The news comes as WikiLeaks, the anti-secrecy organization that has been assisting Mr. Snowden’s efforts to elude the U.S. government, said in a brief statement that he was “safe and well,” but gave no details.
Mr. Snowden has been holed up in the transit lounge of Moscow’s Sheremetyevo International Airport since arriving there from Hong Kong at the weekend. RIA Novosti quoted an unnamed spokesman for the Border Guard Service office at the airport as saying, “Looks like he’s got a [transit] visa. That’s why he’s staying here.”
The spokesman could not say which of several Russian agencies entitled to issue such visas might have done so.
The White House has said it “expects” Russia to turn Mr. Snowden over to U.S. authorities for prosecution, despite the absence of an extradition treaty.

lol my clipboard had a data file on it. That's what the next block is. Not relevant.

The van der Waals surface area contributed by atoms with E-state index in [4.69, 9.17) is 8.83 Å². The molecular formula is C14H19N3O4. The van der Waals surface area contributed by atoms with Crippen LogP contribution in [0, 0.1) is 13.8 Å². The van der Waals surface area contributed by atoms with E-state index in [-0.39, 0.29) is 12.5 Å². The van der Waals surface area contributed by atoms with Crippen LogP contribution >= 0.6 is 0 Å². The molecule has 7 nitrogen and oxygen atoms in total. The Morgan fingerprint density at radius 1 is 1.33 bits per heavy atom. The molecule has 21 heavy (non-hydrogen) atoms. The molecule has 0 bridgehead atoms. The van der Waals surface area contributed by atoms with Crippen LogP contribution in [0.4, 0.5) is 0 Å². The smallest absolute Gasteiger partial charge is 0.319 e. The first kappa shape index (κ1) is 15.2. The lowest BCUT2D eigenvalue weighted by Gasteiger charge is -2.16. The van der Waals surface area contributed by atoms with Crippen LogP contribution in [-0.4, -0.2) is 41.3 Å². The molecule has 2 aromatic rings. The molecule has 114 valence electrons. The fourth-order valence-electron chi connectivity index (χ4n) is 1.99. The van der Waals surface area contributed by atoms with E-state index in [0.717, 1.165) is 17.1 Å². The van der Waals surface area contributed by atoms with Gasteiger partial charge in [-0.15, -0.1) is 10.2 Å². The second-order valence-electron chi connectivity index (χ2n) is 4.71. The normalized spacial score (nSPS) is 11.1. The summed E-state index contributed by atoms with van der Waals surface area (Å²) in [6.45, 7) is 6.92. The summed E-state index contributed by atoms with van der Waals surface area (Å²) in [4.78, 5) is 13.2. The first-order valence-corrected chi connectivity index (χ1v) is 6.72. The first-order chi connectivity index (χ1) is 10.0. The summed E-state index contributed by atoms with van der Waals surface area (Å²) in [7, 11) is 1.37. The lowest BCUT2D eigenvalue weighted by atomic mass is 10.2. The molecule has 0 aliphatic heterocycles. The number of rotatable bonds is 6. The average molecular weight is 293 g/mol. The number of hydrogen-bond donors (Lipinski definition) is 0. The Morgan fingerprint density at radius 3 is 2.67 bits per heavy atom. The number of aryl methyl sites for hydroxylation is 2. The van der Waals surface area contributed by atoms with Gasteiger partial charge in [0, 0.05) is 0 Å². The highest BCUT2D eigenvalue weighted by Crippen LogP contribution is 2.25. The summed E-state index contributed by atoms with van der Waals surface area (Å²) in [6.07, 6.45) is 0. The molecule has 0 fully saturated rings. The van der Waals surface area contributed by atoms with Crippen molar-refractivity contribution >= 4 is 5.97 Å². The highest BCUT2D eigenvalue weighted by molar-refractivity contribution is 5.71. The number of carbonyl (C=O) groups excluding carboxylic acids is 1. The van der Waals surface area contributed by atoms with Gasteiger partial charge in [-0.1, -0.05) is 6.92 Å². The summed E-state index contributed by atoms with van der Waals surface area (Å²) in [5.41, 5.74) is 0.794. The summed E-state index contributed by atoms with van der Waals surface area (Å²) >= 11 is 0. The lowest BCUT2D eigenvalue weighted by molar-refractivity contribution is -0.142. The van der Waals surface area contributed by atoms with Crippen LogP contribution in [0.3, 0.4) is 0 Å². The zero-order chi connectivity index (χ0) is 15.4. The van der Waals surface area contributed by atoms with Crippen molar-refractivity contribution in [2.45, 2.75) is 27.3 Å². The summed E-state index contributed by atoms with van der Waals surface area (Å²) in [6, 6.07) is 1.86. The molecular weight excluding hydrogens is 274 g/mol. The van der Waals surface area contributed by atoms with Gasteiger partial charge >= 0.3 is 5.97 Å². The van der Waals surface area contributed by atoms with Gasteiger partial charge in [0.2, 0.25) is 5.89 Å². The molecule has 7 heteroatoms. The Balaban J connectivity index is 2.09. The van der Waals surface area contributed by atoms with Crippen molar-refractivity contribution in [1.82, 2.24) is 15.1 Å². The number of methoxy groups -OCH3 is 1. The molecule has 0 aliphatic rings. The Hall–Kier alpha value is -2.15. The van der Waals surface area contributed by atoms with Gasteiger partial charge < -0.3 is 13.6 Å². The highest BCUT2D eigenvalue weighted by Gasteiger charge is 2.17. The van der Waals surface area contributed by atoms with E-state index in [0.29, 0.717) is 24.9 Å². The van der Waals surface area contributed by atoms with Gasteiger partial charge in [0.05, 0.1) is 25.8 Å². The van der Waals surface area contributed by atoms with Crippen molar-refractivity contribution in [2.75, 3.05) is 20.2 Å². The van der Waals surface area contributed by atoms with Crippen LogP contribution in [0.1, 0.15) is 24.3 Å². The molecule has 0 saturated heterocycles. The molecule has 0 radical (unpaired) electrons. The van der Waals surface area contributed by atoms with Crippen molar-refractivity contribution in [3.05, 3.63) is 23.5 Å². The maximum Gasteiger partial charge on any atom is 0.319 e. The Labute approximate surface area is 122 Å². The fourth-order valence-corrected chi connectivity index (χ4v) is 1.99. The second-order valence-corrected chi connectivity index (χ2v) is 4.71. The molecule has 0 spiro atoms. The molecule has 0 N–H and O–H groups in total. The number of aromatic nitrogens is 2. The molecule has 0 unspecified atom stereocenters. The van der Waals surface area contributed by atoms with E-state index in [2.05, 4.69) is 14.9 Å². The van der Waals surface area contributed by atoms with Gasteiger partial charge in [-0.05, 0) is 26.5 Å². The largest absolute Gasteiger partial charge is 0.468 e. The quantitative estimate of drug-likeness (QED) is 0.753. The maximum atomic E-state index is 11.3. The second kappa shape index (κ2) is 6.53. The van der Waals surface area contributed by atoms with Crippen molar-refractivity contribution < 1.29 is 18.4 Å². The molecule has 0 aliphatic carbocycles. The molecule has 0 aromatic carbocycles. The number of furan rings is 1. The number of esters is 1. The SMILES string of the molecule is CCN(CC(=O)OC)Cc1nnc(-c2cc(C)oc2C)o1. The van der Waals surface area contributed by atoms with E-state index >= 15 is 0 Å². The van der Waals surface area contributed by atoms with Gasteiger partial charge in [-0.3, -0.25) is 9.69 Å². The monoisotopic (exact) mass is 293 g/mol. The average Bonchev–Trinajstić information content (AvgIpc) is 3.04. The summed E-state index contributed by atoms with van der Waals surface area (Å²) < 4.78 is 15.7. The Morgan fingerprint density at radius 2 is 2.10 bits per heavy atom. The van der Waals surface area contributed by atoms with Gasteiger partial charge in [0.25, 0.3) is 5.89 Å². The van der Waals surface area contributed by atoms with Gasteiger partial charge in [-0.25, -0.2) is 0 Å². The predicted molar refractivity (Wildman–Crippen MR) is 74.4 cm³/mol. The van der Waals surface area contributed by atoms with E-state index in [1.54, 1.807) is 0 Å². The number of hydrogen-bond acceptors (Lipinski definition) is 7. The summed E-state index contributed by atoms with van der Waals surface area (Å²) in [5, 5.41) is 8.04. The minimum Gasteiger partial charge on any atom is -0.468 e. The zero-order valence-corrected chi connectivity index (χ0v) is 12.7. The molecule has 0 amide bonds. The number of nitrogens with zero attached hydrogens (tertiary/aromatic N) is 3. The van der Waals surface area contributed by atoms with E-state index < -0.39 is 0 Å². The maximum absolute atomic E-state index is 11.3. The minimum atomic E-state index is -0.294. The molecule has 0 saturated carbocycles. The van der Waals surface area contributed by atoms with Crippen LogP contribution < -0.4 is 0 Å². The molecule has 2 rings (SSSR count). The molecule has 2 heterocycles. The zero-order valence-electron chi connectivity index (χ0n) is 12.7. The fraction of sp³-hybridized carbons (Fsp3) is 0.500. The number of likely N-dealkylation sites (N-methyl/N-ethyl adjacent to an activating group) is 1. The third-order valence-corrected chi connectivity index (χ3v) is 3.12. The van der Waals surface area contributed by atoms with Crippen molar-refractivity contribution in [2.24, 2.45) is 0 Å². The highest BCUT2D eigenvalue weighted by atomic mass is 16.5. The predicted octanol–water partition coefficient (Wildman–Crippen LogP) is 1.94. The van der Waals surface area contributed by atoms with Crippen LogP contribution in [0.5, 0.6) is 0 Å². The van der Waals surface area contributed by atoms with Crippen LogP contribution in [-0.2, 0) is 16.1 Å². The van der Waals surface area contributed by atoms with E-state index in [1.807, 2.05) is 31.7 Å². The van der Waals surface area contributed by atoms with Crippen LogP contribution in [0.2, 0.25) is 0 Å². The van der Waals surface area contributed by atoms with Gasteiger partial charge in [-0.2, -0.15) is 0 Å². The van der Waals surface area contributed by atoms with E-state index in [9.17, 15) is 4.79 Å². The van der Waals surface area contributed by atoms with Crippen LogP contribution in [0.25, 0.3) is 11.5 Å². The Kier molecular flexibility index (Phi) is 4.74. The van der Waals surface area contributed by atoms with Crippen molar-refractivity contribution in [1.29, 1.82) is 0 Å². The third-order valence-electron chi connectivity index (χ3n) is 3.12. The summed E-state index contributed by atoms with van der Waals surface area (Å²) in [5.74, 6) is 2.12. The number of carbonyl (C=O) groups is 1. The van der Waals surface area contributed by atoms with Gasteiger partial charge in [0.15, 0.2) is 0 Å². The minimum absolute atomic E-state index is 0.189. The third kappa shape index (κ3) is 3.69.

On Tuesday, Russian President Vladimir Putin compared hosting Mr. Snowden to shearing a pig.
“There is a lot of squealing,” he told reporters in Finland, “But not much wool.”
“Mr. Snowden is a free man,” the Russian president continued, “The sooner he selects his final destination point, the better both for us and for himself.”
Mr. Snowden, who last month fled the NSA facility in Hawaii where he worked as a contract employee, took with him a still-unknown number of highly classified documents that he has been leaking to The Guardian and Washington Post newspapers.
After abruptly leaving Hong Kong Sunday, steps ahead of a U.S. extradition request, Mr. Snowden booked a seat on a Havana-bound flight from Moscow on Monday en route to possible asylum in Ecuador, but he didn’t board the plane.
Foreigners need a transit visa if they stay in Russia for more than 24 hours en route to another country, RIA Novosti said.
The visa can be issued on the spot, and the penalty for not having one is a $30 fine. They are valid for three days.